Board of Trustees
The Board is made up of a diverse set of people all dedicated to ensuring that mental health and addictions services and resources in the Auckland region are as effective and as accessible as possible.
George Hill (Kaumatua): For twelve years he managed the Methodist Mission based in central Auckland. He has worked within the Health and Disability Commission and in Adult Maori literacy. Chaired the Cultural Reference Group which had the responsibility of adapting the ASIST Training for Maori, working closely with “LivingWorks”, Canada.
George has an extensive working history in the community NGO sector. Has completed the T4T Training for ASIST.He has been a kaumatua at Lifeline Aotearoa since 2003, attending and coordinating the aspect to many ASIST Workshops.
Kiri Hannifin (Co-chair): Kiri completed her LLB and BA (Politics) at the University of Canterbury. She has worked in several legal areas in New Zealand and the United Kingdom. In the United Kingdom she also worked implementing European equality law before returning to New Zealand to work as a political advisor for the fifth Labour Government. She has been working around intimate partner violence and child abuse since 2007.
Johnny O’Connell (Co-Chair): Johnny is dedicated to changing health and social systems so that they provide the best possible experience for those that use them. He works at the intersection of health and social care, facilitating the development of integrated services predominantly in mental health, primary care, social care and justice. Johnny has worked in the commercial sector, education, intellectual disabilities, mental health and currently works in primary care. Johnny is keen to contribute his strategic thinking and energy to developing the positive impact that Changing Minds has for the people that we aim to assist.
Malcolm Dixon (Secretary): Malcolm is really passionate about the work that Changing Minds does, striving to ensure that people not only recover from their mental distress, but that they thrive and flourish, and build resilience. He has been involved with a number of different consumer-lead organisations and projects since retiring early from severe mental stress himself after 24 years as a Medical Laboratory Technologist in 1990. He later worked at Georgie Pie, McDonald’s, and with disabled people. He is also strongly interested in ensuring that there is a reduction in the stigma and discrimination that often emerges in regards to mental health and addiction issues.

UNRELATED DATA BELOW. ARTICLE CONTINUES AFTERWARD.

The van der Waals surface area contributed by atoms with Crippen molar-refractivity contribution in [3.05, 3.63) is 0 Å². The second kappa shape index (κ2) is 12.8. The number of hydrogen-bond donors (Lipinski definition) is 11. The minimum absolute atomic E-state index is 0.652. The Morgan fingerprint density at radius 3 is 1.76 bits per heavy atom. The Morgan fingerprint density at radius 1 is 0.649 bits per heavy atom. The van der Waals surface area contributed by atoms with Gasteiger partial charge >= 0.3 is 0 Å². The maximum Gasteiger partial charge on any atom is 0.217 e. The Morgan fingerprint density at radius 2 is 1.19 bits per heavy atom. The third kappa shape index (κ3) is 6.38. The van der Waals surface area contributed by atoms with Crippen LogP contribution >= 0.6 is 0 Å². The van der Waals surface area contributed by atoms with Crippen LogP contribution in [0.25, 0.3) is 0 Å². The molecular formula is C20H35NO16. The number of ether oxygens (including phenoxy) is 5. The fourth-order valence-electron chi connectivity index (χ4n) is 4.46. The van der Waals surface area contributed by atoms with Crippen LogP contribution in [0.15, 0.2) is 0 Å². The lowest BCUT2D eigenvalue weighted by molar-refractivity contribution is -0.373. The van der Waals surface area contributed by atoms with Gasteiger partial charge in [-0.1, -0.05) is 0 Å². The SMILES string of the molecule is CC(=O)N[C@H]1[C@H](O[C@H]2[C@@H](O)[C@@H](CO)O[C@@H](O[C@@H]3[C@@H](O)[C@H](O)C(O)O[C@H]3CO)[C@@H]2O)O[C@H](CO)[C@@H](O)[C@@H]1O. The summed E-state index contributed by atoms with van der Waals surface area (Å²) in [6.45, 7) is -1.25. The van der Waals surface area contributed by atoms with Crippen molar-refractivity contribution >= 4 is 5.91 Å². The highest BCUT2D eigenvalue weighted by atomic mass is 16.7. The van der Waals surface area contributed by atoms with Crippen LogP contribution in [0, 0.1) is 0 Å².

Tania Anderson (Treasurer): Tania has done a lot of work designing and leading a range of change projects aimed at improving outcomes for people in public health, as well as the private sector. As the director of New & North consulting – an organisation that does good work, with good people for good impact – Tania is excited by intersections and connections that foster innovative solutions for positive change. She is excited to come on board with Changing Minds to identify opportunities for systemic impact in mental health and addictions. Outside of work she is involved in the social enterprise and innovation community, fostering networks with others doing good work for good impact.
Julia Hunter: I am of Samoan and Pakeha descent. I grew up in Auckland and graduated from Auckland University with a BA/LLB. I have a mix of legal, research and policy experience in the health field. Early in my career, I worked as a legal advisor at the Office of the Health and Disability Commissioner not long after The Code of Health and Disability Services Consumers’ Rights came into effect. I then worked for a year in Boston as a part-time research fellow for the Prescription Access Litigation Project, a non-profit consumer advocacy initiative, and undertook assistant research work at The Harvard School of Public Health. Following this, I worked for three years as a policy advisor at the UK General Medical Council.
Since returning to NZ, I have been very involved in my children’s local school community, which has included working for a year as a teacher aide at their school. I am co-writing a non-fiction book for primary-aged children on New Zealand civics, which aims to help children feel empowered to participate in society now and as they get older.
I am excited to be on the Board of an organisation like Changing Minds that is committed to working towards a socially inclusive New Zealand – a vision that I hold dear and actively promote in my own family and wider circles.